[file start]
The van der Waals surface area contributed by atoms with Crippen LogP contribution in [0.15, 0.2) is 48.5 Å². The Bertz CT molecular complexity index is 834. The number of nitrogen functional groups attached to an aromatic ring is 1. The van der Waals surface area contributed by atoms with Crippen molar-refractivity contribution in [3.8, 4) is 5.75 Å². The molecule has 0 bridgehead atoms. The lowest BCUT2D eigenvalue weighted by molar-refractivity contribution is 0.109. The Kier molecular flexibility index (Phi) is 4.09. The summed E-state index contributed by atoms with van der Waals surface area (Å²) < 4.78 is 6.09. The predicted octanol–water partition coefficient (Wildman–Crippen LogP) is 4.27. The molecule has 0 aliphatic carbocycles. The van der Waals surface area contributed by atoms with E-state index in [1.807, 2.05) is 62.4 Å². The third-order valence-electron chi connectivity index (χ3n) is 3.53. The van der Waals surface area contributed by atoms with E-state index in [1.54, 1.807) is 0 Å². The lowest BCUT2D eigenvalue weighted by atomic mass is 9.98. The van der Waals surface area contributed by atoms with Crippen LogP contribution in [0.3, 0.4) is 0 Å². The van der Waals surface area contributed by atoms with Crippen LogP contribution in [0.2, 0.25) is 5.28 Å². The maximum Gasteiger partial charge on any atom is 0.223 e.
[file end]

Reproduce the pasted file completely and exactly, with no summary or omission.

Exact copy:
The van der Waals surface area contributed by atoms with Crippen LogP contribution in [0.15, 0.2) is 48.5 Å². The Bertz CT molecular complexity index is 834. The number of nitrogen functional groups attached to an aromatic ring is 1. The van der Waals surface area contributed by atoms with Crippen molar-refractivity contribution in [3.8, 4) is 5.75 Å². The molecule has 0 bridgehead atoms. The lowest BCUT2D eigenvalue weighted by molar-refractivity contribution is 0.109. The Kier molecular flexibility index (Phi) is 4.09. The summed E-state index contributed by atoms with van der Waals surface area (Å²) < 4.78 is 6.09. The predicted octanol–water partition coefficient (Wildman–Crippen LogP) is 4.27. The molecule has 0 aliphatic carbocycles. The van der Waals surface area contributed by atoms with E-state index in [1.807, 2.05) is 62.4 Å². The third-order valence-electron chi connectivity index (χ3n) is 3.53. The van der Waals surface area contributed by atoms with E-state index in [1.54, 1.807) is 0 Å². The lowest BCUT2D eigenvalue weighted by atomic mass is 9.98. The van der Waals surface area contributed by atoms with Crippen LogP contribution in [0.3, 0.4) is 0 Å². The van der Waals surface area contributed by atoms with Crippen LogP contribution in [0.2, 0.25) is 5.28 Å². The maximum Gasteiger partial charge on any atom is 0.223 e.